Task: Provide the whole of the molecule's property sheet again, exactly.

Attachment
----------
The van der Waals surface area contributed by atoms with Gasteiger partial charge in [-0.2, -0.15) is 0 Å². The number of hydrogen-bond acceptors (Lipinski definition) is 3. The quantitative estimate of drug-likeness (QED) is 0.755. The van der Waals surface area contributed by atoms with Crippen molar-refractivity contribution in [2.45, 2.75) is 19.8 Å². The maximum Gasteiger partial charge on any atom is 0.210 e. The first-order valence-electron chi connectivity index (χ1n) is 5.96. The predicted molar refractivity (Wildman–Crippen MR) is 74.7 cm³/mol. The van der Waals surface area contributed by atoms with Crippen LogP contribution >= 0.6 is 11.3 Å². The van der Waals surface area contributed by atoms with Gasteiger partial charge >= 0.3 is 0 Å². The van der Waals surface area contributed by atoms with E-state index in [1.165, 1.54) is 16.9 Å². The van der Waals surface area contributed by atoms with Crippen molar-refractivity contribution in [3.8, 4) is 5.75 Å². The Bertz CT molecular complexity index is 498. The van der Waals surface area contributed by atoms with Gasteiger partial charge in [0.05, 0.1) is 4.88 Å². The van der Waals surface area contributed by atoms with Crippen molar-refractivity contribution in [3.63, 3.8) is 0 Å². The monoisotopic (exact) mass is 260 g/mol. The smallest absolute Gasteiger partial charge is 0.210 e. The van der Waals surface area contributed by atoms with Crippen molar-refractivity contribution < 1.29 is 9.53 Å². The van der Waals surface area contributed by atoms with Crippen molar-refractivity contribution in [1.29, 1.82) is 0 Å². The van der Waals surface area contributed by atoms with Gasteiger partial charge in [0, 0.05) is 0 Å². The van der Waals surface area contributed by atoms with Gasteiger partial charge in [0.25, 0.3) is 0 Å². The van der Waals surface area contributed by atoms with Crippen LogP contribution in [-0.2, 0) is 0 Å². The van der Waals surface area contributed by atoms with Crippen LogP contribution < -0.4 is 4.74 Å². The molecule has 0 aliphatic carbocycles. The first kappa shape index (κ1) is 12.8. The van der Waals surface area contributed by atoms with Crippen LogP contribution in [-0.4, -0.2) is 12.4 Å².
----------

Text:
The van der Waals surface area contributed by atoms with Gasteiger partial charge in [-0.2, -0.15) is 0 Å². The number of hydrogen-bond acceptors (Lipinski definition) is 3. The quantitative estimate of drug-likeness (QED) is 0.755. The van der Waals surface area contributed by atoms with Crippen molar-refractivity contribution in [2.45, 2.75) is 19.8 Å². The maximum Gasteiger partial charge on any atom is 0.210 e. The first-order valence-electron chi connectivity index (χ1n) is 5.96. The predicted molar refractivity (Wildman–Crippen MR) is 74.7 cm³/mol. The van der Waals surface area contributed by atoms with Crippen LogP contribution >= 0.6 is 11.3 Å². The van der Waals surface area contributed by atoms with Gasteiger partial charge >= 0.3 is 0 Å². The van der Waals surface area contributed by atoms with E-state index in [1.165, 1.54) is 16.9 Å². The van der Waals surface area contributed by atoms with Crippen molar-refractivity contribution in [3.8, 4) is 5.75 Å². The Bertz CT molecular complexity index is 498. The van der Waals surface area contributed by atoms with Gasteiger partial charge in [0.05, 0.1) is 4.88 Å². The van der Waals surface area contributed by atoms with Crippen molar-refractivity contribution in [3.63, 3.8) is 0 Å². The monoisotopic (exact) mass is 260 g/mol. The smallest absolute Gasteiger partial charge is 0.210 e. The van der Waals surface area contributed by atoms with Crippen molar-refractivity contribution < 1.29 is 9.53 Å². The van der Waals surface area contributed by atoms with Crippen molar-refractivity contribution in [1.29, 1.82) is 0 Å². The van der Waals surface area contributed by atoms with Gasteiger partial charge in [0, 0.05) is 0 Å². The van der Waals surface area contributed by atoms with Gasteiger partial charge in [0.25, 0.3) is 0 Å². The van der Waals surface area contributed by atoms with Crippen LogP contribution in [-0.2, 0) is 0 Å². The van der Waals surface area contributed by atoms with Crippen LogP contribution < -0.4 is 4.74 Å². The molecule has 0 aliphatic carbocycles. The first kappa shape index (κ1) is 12.8. The van der Waals surface area contributed by atoms with Crippen LogP contribution in [-0.4, -0.2) is 12.4 Å².